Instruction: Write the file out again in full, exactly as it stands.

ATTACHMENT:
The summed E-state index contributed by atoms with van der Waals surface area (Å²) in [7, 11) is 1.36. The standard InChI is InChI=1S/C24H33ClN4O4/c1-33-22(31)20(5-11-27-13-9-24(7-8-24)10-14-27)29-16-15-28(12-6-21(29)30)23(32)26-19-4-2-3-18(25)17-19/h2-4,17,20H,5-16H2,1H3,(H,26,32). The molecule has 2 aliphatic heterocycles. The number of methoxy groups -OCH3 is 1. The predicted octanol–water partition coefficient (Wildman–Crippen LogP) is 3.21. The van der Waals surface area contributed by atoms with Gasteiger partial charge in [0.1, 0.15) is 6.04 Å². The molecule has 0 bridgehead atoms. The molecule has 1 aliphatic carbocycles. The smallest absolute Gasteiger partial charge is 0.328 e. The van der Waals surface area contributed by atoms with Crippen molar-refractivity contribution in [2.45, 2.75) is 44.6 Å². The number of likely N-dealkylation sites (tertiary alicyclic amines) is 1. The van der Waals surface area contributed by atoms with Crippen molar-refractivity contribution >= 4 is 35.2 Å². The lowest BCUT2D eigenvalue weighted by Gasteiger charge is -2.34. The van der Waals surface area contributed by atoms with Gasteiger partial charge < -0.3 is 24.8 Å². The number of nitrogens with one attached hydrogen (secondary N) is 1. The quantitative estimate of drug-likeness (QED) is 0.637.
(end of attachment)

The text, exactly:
The summed E-state index contributed by atoms with van der Waals surface area (Å²) in [7, 11) is 1.36. The standard InChI is InChI=1S/C24H33ClN4O4/c1-33-22(31)20(5-11-27-13-9-24(7-8-24)10-14-27)29-16-15-28(12-6-21(29)30)23(32)26-19-4-2-3-18(25)17-19/h2-4,17,20H,5-16H2,1H3,(H,26,32). The molecule has 2 aliphatic heterocycles. The number of methoxy groups -OCH3 is 1. The predicted octanol–water partition coefficient (Wildman–Crippen LogP) is 3.21. The van der Waals surface area contributed by atoms with Gasteiger partial charge in [0.1, 0.15) is 6.04 Å². The molecule has 0 bridgehead atoms. The molecule has 1 aliphatic carbocycles. The smallest absolute Gasteiger partial charge is 0.328 e. The van der Waals surface area contributed by atoms with Crippen molar-refractivity contribution in [2.45, 2.75) is 44.6 Å². The number of likely N-dealkylation sites (tertiary alicyclic amines) is 1. The van der Waals surface area contributed by atoms with Crippen molar-refractivity contribution >= 4 is 35.2 Å². The lowest BCUT2D eigenvalue weighted by Gasteiger charge is -2.34. The van der Waals surface area contributed by atoms with Gasteiger partial charge < -0.3 is 24.8 Å². The number of nitrogens with one attached hydrogen (secondary N) is 1. The quantitative estimate of drug-likeness (QED) is 0.637.